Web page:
If you’re a naturally socially anxious person, you may be struggling with the whole quarantine thing. And I don’t mean being IN quaranitne (that was the easy part!), I’m talking about coming OUT of quarantine.
If you’re anything like me, then social distancing was probably a breeze for you. You didn’t have to socialize with anyone, and you didn‘t have to go through any social awkwardness. Score!
But now that the world is slowly starting to open back up again, you may have some anxious thoughts floating around your head, like “uh, I didn’t know how to talk to people in the first place – how am I supposed to just jump right back into this whole social thing now?!”.
What makes it even worse is that there’s now this added awkwardness because you still have to stay distanced from people, so you can’t shake hands or hug. This then begs the question – “what the heck do I do instead?!“.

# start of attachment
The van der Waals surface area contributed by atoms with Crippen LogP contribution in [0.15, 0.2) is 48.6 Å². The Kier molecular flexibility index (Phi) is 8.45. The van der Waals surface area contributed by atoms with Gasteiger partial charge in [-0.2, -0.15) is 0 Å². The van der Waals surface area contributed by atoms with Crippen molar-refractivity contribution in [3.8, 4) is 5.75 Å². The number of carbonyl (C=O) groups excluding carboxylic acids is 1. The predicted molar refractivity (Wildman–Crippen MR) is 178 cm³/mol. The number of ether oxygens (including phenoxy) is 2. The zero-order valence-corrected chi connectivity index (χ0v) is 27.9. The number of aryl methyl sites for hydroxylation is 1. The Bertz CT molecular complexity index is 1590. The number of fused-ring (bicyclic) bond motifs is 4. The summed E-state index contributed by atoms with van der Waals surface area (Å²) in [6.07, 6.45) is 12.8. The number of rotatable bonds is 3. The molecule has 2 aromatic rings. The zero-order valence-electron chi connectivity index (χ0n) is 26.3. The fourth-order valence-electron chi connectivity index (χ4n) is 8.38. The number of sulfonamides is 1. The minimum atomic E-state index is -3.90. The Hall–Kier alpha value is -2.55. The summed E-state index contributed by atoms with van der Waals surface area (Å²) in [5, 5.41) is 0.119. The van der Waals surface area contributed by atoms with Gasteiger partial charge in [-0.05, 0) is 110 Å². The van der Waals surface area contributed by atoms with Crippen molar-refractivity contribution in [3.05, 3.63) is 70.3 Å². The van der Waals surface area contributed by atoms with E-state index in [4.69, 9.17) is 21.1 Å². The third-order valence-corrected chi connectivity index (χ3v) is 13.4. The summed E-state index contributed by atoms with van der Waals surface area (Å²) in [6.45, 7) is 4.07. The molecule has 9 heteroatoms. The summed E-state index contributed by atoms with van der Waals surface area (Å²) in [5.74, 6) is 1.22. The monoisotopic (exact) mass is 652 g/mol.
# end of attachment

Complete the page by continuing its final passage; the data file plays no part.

Well, have no fear! This is exactly what I’m here for!
Just want to let ya know: The information and tips on this website are from my personal experience with anxiety and are not a substitute for any type of medical, psychological or health advice. You can view our full disclaimer policy here.
There is always help out there, and you can find a mental health professional locally, through your doctor, or through an online directory like this one. This is a link to a great article with affordable therapy options and this is an affiliate link to a great online therapy option. If you are in a crisis, I have a list of help hotlines here. You are not alone!!
Here are my top 4 tips on how to ease out of quarantine if you’re socially anxious